Exploring Negative Space

Some time ago, I was immersed in a drawing class as a way to improve my paintings.  One night, the teacher placed a chair up on the table and instructed us to draw it.  The twist on this assignment was that we were to draw the chair, not by rendering its back, legs, and so on, but by drawing the various spaces between its parts.  I put pen to paper and limned the space between the legs, top, and bottom.  When I finished, I backed up and saw that I had miraculously drawn the chair, not by showing what was there, but by seeing what was not there.  This was my first experience drawing what artists call “negative space.”

Today I use the concept of negative space as a coaching tool.  When I coach business leaders who are wrestling with a vexing problem, I will use a series of questions that drill down to the essence of what is NOT the problem.  Shifting attention away from the challenge or issue results in new insights and often leads to a more creative solution than one generated by deep problem analysis.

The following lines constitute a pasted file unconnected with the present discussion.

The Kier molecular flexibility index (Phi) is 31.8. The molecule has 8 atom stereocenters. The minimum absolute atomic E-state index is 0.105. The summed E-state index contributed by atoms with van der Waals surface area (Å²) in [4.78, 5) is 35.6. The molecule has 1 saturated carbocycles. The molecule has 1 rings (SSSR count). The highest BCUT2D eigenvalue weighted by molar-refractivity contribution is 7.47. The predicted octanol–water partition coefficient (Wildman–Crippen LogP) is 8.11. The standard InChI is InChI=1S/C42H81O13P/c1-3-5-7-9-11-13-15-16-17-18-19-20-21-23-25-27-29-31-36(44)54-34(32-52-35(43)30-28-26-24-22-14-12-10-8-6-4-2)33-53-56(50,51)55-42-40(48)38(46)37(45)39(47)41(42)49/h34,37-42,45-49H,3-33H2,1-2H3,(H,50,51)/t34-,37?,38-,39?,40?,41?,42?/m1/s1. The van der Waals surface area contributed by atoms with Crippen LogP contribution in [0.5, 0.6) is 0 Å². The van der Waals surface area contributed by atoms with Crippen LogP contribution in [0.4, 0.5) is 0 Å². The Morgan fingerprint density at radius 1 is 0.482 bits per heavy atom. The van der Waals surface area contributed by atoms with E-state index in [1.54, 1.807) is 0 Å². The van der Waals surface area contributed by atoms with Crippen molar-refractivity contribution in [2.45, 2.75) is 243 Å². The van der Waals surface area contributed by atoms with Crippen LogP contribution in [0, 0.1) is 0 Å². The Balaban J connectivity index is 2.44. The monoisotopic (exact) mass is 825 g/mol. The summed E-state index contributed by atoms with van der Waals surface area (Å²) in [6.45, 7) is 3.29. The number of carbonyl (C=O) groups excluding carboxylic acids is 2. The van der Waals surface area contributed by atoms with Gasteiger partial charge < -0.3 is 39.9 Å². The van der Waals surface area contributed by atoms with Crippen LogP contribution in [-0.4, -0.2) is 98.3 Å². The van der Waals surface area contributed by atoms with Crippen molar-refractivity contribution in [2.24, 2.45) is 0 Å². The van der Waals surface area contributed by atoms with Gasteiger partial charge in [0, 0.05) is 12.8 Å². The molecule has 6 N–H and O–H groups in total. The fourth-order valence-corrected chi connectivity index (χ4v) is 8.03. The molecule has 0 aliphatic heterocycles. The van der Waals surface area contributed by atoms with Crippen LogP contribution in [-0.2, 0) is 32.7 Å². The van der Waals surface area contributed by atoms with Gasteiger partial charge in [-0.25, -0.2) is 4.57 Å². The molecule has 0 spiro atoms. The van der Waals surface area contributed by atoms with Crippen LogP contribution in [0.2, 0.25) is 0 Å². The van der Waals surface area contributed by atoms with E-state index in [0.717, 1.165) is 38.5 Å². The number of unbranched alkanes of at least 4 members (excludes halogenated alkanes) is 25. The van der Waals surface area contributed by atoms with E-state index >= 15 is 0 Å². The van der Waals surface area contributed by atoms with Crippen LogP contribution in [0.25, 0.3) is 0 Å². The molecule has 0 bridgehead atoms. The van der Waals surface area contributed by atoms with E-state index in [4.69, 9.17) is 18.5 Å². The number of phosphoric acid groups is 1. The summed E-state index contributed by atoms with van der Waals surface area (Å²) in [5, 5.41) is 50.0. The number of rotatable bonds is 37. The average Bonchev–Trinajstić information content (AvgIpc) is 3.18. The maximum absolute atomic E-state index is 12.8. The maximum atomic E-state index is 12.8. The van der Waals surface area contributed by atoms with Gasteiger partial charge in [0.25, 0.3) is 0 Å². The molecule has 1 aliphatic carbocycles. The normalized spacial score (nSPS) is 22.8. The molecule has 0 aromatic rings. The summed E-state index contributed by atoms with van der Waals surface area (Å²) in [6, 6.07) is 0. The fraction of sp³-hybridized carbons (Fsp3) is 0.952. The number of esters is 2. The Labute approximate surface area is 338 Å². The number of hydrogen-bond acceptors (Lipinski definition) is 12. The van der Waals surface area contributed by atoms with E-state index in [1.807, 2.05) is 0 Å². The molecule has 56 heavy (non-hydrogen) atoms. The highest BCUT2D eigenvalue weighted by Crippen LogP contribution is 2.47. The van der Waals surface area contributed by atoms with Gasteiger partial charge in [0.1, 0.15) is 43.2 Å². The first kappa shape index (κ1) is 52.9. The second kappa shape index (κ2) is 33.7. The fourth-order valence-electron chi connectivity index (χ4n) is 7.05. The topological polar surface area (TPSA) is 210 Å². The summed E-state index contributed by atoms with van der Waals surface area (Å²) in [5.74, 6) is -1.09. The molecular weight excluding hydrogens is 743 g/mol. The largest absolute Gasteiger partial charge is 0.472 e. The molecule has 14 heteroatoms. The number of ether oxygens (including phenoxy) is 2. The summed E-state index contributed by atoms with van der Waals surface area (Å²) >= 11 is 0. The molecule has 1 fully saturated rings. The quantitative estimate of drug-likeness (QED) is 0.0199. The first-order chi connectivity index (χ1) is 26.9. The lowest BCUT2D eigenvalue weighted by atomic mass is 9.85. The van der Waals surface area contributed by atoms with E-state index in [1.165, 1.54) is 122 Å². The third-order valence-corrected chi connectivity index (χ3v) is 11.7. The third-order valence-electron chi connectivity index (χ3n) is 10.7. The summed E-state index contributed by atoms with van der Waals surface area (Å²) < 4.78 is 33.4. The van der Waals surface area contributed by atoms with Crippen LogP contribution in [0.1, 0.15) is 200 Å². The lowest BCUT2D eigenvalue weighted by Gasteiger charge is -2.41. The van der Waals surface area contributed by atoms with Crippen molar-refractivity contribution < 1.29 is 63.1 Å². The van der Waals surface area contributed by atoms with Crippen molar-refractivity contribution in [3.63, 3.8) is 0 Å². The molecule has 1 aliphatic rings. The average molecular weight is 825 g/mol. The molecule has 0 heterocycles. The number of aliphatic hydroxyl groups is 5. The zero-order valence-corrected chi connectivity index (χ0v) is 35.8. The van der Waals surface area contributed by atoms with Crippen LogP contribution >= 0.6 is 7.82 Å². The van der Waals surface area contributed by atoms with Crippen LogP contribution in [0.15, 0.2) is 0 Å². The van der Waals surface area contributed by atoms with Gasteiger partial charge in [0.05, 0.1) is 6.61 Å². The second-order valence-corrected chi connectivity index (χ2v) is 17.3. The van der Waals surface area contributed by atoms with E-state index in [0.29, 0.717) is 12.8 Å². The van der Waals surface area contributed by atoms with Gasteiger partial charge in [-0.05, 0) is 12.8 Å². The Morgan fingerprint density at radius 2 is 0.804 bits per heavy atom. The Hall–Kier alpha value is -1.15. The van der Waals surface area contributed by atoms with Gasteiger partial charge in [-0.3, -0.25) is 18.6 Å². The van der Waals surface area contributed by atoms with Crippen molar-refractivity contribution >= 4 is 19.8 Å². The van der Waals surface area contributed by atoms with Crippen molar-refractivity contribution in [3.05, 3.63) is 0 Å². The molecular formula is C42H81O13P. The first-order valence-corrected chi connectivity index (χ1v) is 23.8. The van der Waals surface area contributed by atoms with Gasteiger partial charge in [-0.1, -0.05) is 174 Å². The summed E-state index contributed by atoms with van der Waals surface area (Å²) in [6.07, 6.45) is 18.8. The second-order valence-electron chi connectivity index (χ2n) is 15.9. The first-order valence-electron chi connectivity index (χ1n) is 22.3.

One executive I spoke with last month was struggling with an underperforming member on his executive team.  I challenged him to consider:

  • What is NOT the problem?  When has this individual met your expectations?  Doing what kind of work?  With whom?
  • When you interact with this person, what is missing from the conversations?  What are you not hearing?
  • What is not happening?  What’s missing that is making you uneasy?

By inverting the classic coaching questions that are designed to probe deeper into a problem or issue, I challenge a leader to look outside the issue itself.  Simple reframing can generate interesting new insights.  For this particular business leader, focusing on the negative space allowed him to see that the underperforming issue was in reality limited to a particular area of work and that his executive staff member was really performing well in all other areas.  He was then able to focus on the specific trouble spot and target the improvement where it was needed.  When he backed away from his work, he saw the complete “chair,” not just the one problem area but all facets of the team member’s work.